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Newport, OR, United States

Granek E.F.,Portland State University | Conn K.E.,U.S. Geological Survey | Nilsen E.B.,U.S. Geological Survey | Pillsbury L.,Laboratory and Environmental Assessment Program | And 3 more authors.
Science of the Total Environment | Year: 2016

Chemical contaminants can be introduced into estuarine and marine ecosystems from a variety of sources including wastewater, agriculture and forestry practices, point and non-point discharges, runoff from industrial, municipal, and urban lands, accidental spills, and atmospheric deposition. The diversity of potential sources contributes to the likelihood of contaminated marine waters and sediments and increases the probability of uptake by marine organisms. Despite widespread recognition of direct and indirect pathways for contaminant deposition and organismal exposure in coastal systems, spatial and temporal variability in contaminant composition, deposition, and uptake patterns are still poorly known. We investigated these patterns for a suite of persistent legacy contaminants including polychlorinated biphenyls (PCBs) and polybrominated diphenyl ethers (PBDEs) and chemicals of emerging concern including pharmaceuticals within two Oregon coastal estuaries (Coos and Netarts Bays). In the more urbanized Coos Bay, native Olympia oyster (Ostrea lurida) tissue had approximately twice the number of PCB congeners at over seven times the total concentration, yet fewer PBDEs at one-tenth the concentration as compared to the more rural Netarts Bay. Different pharmaceutical suites were detected during each sampling season. Variability in contaminant types and concentrations across seasons and between species and media (organisms versus sediment) indicates the limitation of using indicator species and/or sampling annually to determine contaminant loads at a site or for specific species. The results indicate the prevalence of legacy contaminants and CECs in relatively undeveloped coastal environments highlighting the need to improve policy and management actions to reduce contaminant releases into estuarine and marine waters and to deal with legacy compounds that remain long after prohibition of use. Our results point to the need for better understanding of the ecological and human health risks of exposure to the diverse cocktail of pollutants and harmful compounds that will continue to leach from estuarine sediments over time. © 2016 Elsevier B.V.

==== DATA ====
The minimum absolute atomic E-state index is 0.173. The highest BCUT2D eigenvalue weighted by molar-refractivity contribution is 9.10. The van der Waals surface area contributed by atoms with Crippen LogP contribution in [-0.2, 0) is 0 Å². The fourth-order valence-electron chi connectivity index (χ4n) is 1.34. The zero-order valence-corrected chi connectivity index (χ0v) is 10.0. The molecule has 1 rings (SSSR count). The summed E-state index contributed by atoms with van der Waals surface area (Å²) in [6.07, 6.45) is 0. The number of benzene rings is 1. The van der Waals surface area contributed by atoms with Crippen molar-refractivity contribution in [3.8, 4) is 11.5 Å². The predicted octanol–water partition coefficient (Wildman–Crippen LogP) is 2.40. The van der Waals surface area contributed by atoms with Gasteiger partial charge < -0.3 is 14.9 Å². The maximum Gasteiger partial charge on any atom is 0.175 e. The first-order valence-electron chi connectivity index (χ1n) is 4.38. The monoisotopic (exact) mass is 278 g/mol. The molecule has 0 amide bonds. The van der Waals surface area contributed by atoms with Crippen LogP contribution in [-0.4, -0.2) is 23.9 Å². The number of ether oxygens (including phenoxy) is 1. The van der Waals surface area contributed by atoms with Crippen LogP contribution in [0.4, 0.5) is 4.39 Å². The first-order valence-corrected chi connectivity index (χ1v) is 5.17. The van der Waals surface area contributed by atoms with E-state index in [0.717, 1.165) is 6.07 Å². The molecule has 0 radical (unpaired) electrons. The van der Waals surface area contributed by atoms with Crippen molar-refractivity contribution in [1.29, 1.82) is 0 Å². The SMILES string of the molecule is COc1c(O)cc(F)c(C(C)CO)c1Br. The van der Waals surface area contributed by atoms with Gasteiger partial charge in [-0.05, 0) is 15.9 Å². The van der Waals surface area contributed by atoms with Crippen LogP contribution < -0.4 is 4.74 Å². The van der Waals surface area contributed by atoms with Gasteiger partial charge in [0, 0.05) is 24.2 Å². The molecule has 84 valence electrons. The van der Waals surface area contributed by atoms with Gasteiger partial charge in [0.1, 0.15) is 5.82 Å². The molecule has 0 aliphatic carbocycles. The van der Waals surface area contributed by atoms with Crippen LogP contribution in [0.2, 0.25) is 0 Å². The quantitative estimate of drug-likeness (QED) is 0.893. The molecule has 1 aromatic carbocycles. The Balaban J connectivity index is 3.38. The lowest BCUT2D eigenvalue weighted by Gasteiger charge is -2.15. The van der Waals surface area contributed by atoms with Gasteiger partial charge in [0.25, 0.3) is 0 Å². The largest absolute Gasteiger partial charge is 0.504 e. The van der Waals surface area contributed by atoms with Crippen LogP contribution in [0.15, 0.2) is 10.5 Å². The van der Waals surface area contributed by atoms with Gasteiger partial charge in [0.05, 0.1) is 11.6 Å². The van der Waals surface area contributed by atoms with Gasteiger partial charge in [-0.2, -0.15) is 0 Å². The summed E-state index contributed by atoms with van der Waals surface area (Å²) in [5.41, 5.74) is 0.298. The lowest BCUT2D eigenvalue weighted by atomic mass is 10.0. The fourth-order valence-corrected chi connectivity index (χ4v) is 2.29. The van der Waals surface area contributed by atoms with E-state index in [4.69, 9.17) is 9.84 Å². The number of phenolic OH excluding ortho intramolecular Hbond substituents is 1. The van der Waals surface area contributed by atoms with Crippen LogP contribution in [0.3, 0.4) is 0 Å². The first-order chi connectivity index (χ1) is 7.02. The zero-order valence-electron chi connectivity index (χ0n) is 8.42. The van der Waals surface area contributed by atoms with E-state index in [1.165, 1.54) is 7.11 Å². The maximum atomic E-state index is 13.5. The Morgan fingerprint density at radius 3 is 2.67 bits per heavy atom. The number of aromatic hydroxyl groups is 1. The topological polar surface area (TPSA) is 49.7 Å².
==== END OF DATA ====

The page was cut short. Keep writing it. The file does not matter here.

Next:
Hannah R.W.,040 SE Marine Science Drive | Lomeli M.J.M.,Pacific States Marine Fisheries Commission | Jones S.A.,040 SE Marine Science Drive
Fisheries Research | Year: 2015

We investigated how the addition of artificial light in the vicinity of the rigid-grate bycatch reduction device (BRD) and along the fishing line of an ocean shrimp (Pandalus jordani) trawl altered fish bycatch and ocean shrimp catch. In separate trials using double-rigged shrimp nets, with one net incorporating artificial lights and the other serving as a control, we 1) attached one to four Lindgren-Pitman Electralume® LED lights (colors green or blue) in locations around the rigid-grate BRD, and 2) attached 10 green lights along the trawl fishing line. Both experiments were conducted with rigid-grate BRDs with 19.1mmbar spacing installed in each net. Contrary to expectations, in 12 paired hauls the addition of artificial light around the rigid-grate increased the bycatch of eulachon (Thaleichthys pacificus), a threatened anadromous smelt species, by 104% (all by weight, P=0.0005) and slender sole (Lyopsetta exilis) by 77% (P=0.0082), with no effect on ocean shrimp catch or bycatch of other fishes (P>0.05). In 42 paired hauls, the addition of 10 LED lights along the fishing line dramatically reduced the bycatch of a wide variety of fishes with no effect on ocean shrimp catch (P>0.05). Bycatch of eulachon was reduced by 91% (P=0.0001). Bycatch of slender sole and other small flatfishes were each reduced by 69% (P<0.0005). Bycatch of darkblotched rockfish (Sebastes crameri), a commercially important but depressed rockfish species, was reduced by 82% (P=0.0001) while the bycatch of other juvenile rockfish (Sebastes spp.) was reduced by 56% (P=0.0001). How the addition of artificial light is causing these changes in fish behavior and bycatch reduction is not known. However, in both experiments the addition of artificial light appears to have greatly increased the passage of fishes through restricted spaces (between BRD bars and the open space between trawl fishing line and groundline) that they typically would not pass through as readily under normal seafloor ambient light conditions. © 2015 Elsevier B.V.


Frable B.W.,Oregon State University | Wolfe Wagman D.,040 SE Marine Science Drive | Frierson T.N.,040 SE Marine Science Drive | Aguilar A.,California State University, Los Angeles | Sidlauskas B.L.,Oregon State University